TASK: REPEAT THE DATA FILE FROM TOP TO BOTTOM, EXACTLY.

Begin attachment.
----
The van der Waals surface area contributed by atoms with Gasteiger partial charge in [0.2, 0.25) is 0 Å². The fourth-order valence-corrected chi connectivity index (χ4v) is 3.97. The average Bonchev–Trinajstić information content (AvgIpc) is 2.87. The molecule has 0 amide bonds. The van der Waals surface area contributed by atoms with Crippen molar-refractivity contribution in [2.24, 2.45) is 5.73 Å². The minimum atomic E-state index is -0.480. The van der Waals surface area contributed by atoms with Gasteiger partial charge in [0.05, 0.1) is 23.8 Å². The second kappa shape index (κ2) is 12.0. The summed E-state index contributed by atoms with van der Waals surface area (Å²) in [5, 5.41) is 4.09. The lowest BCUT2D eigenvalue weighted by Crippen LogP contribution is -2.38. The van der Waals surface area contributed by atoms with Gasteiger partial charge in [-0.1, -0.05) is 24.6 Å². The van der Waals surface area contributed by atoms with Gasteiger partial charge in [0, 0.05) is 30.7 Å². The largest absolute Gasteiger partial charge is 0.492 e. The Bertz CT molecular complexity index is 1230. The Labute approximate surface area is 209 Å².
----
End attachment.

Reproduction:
The van der Waals surface area contributed by atoms with Gasteiger partial charge in [0.2, 0.25) is 0 Å². The fourth-order valence-corrected chi connectivity index (χ4v) is 3.97. The average Bonchev–Trinajstić information content (AvgIpc) is 2.87. The molecule has 0 amide bonds. The van der Waals surface area contributed by atoms with Crippen molar-refractivity contribution in [2.24, 2.45) is 5.73 Å². The minimum atomic E-state index is -0.480. The van der Waals surface area contributed by atoms with Gasteiger partial charge in [0.05, 0.1) is 23.8 Å². The second kappa shape index (κ2) is 12.0. The summed E-state index contributed by atoms with van der Waals surface area (Å²) in [5, 5.41) is 4.09. The lowest BCUT2D eigenvalue weighted by Crippen LogP contribution is -2.38. The van der Waals surface area contributed by atoms with Gasteiger partial charge in [-0.1, -0.05) is 24.6 Å². The van der Waals surface area contributed by atoms with Gasteiger partial charge in [0, 0.05) is 30.7 Å². The largest absolute Gasteiger partial charge is 0.492 e. The Bertz CT molecular complexity index is 1230. The Labute approximate surface area is 209 Å².